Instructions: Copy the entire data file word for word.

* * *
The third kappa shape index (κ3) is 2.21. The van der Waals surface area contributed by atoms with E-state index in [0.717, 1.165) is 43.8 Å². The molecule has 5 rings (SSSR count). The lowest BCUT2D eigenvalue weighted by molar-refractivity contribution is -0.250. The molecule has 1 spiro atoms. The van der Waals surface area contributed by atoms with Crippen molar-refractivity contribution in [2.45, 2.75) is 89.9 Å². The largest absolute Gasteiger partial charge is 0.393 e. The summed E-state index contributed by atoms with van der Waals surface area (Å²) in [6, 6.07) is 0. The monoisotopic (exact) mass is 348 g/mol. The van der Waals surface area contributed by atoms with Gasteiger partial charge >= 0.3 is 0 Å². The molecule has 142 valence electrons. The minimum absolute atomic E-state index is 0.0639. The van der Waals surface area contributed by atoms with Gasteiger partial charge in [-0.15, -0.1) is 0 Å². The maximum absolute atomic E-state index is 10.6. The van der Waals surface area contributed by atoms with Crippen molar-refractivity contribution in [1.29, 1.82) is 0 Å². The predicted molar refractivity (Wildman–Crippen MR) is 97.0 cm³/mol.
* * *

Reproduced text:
The third kappa shape index (κ3) is 2.21. The van der Waals surface area contributed by atoms with E-state index in [0.717, 1.165) is 43.8 Å². The molecule has 5 rings (SSSR count). The lowest BCUT2D eigenvalue weighted by molar-refractivity contribution is -0.250. The molecule has 1 spiro atoms. The van der Waals surface area contributed by atoms with Crippen molar-refractivity contribution in [2.45, 2.75) is 89.9 Å². The largest absolute Gasteiger partial charge is 0.393 e. The summed E-state index contributed by atoms with van der Waals surface area (Å²) in [6, 6.07) is 0. The monoisotopic (exact) mass is 348 g/mol. The van der Waals surface area contributed by atoms with Gasteiger partial charge >= 0.3 is 0 Å². The molecule has 142 valence electrons. The minimum absolute atomic E-state index is 0.0639. The van der Waals surface area contributed by atoms with Gasteiger partial charge in [-0.15, -0.1) is 0 Å². The maximum absolute atomic E-state index is 10.6. The van der Waals surface area contributed by atoms with Crippen molar-refractivity contribution in [1.29, 1.82) is 0 Å². The predicted molar refractivity (Wildman–Crippen MR) is 97.0 cm³/mol.